We began our Save Japan Dolphins Campaign in 2004, and since that time the deaths of dolphins in Taiji has declined by 50%. Unfortunately, we have also seen an increase in the capture of dolphins for captivity, so we are working on that front now. We are focussing on trying to stop the captivity industry from subsidising the slaughter of dolphins in Taiji by ending the captivity trade in blood dolphins.

Fewer and fewer people are buying dolphin meat in Japan because of our education campaign to emphasise the dangers of eating mercury-contaminated dolphin meat. We know that from our contacts in Japan.

We are trying to work WITH the Japanese people, not against them. That is why we are seeing some success. Hopefully, the market for dolphin meat will continue to decline, and hopefully we can shame the aquarium industry into ending the subsidy of the slaughter.

A dolphin trainer rides dolphins as a trick performed at an aquarium

For those passionate about dolphins, is there anything they should be doing?




I would encourage people to visit our websites: and where you can learn more about what we are doing, sign online petitions, spread the word to your friends, and donate.


Some people volunteer in our office to help out, and some come all the way to Japan with me to act as Cove Monitors — volunteers who stay in Taiji during the hunt season and report to the world what is happening.


Everyone can help! The easiest thing is don’t buy a ticket! Don’t buy a ticket to a dolphinarium, a dolphin show, or a swim-with-dolphins programme. Dolphins belong in the wild, and that is the best place to see or experience them.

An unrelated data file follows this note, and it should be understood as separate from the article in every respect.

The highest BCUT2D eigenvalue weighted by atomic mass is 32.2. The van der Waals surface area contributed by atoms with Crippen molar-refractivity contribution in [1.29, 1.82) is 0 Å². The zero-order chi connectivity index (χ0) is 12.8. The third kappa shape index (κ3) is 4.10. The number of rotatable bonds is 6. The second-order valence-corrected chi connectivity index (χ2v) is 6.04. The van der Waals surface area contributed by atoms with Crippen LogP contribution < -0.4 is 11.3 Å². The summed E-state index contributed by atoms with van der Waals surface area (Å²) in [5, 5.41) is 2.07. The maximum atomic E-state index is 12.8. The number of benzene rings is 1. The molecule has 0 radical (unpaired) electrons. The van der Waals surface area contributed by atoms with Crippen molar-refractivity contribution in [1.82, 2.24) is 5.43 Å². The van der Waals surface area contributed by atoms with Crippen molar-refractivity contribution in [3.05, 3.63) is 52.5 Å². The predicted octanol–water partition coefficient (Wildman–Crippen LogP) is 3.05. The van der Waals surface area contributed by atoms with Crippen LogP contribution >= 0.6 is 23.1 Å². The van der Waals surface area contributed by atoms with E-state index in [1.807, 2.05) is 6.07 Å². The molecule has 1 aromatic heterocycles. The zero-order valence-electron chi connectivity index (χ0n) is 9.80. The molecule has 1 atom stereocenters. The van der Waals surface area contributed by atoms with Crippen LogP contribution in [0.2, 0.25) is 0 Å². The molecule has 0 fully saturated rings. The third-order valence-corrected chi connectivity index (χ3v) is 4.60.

I would also encourage people to watch ‘The Cove’ and ‘Blackfish’ to see how the dolphin and orca industry really works.




One of the most effective ways is to spread the word that we must stop supporting this commercial cruelty and refuse to swim with dolphins or visit a marine mammal show.




There are plenty of options to help out.


Social media sites like Twitter and Facebook are powerful tools for getting the message out there. Most people who take part in swim-with-dolphin programmes or visit dolphinariums are unaware of the cruelty involved.


Raising awareness and educating people is the key to stopping this industry. By sharing posts on Facebook and retweeting on Twitter, your friends will become more aware of the problems surrounding the captive dolphin industry, making it less likely that they will visit such facilities.


Attend any demonstrations if possible. These are always very peaceful and are designed to raise awareness. This year’s Empty the Tanks demonstration on the 24th of May was held in over 50 locations worldwide.


On September the 1st 2014, the Save Japan Dolphins event will take place. In 2013 this event was held in 117 locations around the world with over 16,000 people taking part.

A dolphin swimming in its natural habitat